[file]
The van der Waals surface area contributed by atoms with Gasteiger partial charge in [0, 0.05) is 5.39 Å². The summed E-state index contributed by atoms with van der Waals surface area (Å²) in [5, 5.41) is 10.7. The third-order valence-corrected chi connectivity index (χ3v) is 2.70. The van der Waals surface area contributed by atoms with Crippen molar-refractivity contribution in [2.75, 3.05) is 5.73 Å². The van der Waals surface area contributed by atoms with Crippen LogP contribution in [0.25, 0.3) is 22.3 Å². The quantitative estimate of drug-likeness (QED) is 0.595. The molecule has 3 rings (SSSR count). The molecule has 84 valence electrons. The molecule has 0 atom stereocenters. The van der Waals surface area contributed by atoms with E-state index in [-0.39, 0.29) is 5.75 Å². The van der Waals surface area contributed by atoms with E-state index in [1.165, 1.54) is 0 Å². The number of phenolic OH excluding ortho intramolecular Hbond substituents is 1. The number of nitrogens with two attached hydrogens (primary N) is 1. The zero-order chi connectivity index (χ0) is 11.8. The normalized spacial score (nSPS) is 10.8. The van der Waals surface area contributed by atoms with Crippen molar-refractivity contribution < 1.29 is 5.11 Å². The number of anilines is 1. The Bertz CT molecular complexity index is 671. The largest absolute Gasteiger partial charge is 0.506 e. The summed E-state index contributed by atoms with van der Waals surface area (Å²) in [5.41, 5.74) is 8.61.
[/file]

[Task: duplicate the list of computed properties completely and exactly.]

The van der Waals surface area contributed by atoms with Gasteiger partial charge in [0, 0.05) is 5.39 Å². The summed E-state index contributed by atoms with van der Waals surface area (Å²) in [5, 5.41) is 10.7. The third-order valence-corrected chi connectivity index (χ3v) is 2.70. The van der Waals surface area contributed by atoms with Crippen molar-refractivity contribution in [2.75, 3.05) is 5.73 Å². The van der Waals surface area contributed by atoms with Crippen LogP contribution in [0.25, 0.3) is 22.3 Å². The quantitative estimate of drug-likeness (QED) is 0.595. The molecule has 3 rings (SSSR count). The molecule has 84 valence electrons. The molecule has 0 atom stereocenters. The van der Waals surface area contributed by atoms with E-state index in [-0.39, 0.29) is 5.75 Å². The van der Waals surface area contributed by atoms with E-state index in [1.165, 1.54) is 0 Å². The number of phenolic OH excluding ortho intramolecular Hbond substituents is 1. The number of nitrogens with two attached hydrogens (primary N) is 1. The zero-order chi connectivity index (χ0) is 11.8. The normalized spacial score (nSPS) is 10.8. The van der Waals surface area contributed by atoms with Crippen molar-refractivity contribution < 1.29 is 5.11 Å². The number of anilines is 1. The Bertz CT molecular complexity index is 671. The largest absolute Gasteiger partial charge is 0.506 e. The summed E-state index contributed by atoms with van der Waals surface area (Å²) in [5.41, 5.74) is 8.61.